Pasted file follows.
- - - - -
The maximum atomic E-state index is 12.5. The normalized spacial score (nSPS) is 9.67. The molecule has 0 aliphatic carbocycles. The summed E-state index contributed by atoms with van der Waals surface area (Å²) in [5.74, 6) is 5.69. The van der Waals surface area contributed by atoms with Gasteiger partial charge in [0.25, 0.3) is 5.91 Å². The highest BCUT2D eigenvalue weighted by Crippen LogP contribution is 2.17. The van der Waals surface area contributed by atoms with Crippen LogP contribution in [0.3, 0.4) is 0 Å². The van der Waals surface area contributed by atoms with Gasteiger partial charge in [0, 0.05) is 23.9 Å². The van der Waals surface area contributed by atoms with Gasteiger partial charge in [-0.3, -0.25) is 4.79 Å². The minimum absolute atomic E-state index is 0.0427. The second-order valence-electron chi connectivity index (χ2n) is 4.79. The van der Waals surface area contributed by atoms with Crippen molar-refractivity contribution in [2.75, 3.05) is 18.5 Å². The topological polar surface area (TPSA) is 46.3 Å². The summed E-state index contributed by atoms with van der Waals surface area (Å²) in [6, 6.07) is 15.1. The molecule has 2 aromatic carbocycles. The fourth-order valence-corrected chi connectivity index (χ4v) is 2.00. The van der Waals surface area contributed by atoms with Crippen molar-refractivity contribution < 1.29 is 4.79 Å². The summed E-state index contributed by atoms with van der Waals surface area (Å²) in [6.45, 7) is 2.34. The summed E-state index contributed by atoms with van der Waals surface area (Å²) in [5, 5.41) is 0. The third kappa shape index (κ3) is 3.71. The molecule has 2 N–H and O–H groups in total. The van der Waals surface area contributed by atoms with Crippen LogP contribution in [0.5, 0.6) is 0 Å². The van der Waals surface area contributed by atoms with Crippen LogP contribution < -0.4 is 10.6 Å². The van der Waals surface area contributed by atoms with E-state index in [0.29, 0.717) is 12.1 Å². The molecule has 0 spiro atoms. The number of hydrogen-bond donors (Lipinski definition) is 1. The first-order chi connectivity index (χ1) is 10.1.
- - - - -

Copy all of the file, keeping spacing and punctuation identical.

The maximum atomic E-state index is 12.5. The normalized spacial score (nSPS) is 9.67. The molecule has 0 aliphatic carbocycles. The summed E-state index contributed by atoms with van der Waals surface area (Å²) in [5.74, 6) is 5.69. The van der Waals surface area contributed by atoms with Gasteiger partial charge in [0.25, 0.3) is 5.91 Å². The highest BCUT2D eigenvalue weighted by Crippen LogP contribution is 2.17. The van der Waals surface area contributed by atoms with Crippen LogP contribution in [0.3, 0.4) is 0 Å². The van der Waals surface area contributed by atoms with Gasteiger partial charge in [0, 0.05) is 23.9 Å². The van der Waals surface area contributed by atoms with Gasteiger partial charge in [-0.3, -0.25) is 4.79 Å². The minimum absolute atomic E-state index is 0.0427. The second-order valence-electron chi connectivity index (χ2n) is 4.79. The van der Waals surface area contributed by atoms with Crippen molar-refractivity contribution in [2.75, 3.05) is 18.5 Å². The topological polar surface area (TPSA) is 46.3 Å². The summed E-state index contributed by atoms with van der Waals surface area (Å²) in [6, 6.07) is 15.1. The molecule has 2 aromatic carbocycles. The fourth-order valence-corrected chi connectivity index (χ4v) is 2.00. The van der Waals surface area contributed by atoms with Crippen molar-refractivity contribution < 1.29 is 4.79 Å². The summed E-state index contributed by atoms with van der Waals surface area (Å²) in [6.45, 7) is 2.34. The summed E-state index contributed by atoms with van der Waals surface area (Å²) in [5, 5.41) is 0. The third kappa shape index (κ3) is 3.71. The molecule has 2 N–H and O–H groups in total. The van der Waals surface area contributed by atoms with Crippen LogP contribution in [0.5, 0.6) is 0 Å². The van der Waals surface area contributed by atoms with Crippen LogP contribution < -0.4 is 10.6 Å². The van der Waals surface area contributed by atoms with E-state index in [0.29, 0.717) is 12.1 Å². The molecule has 0 spiro atoms. The number of hydrogen-bond donors (Lipinski definition) is 1. The first-order chi connectivity index (χ1) is 10.1.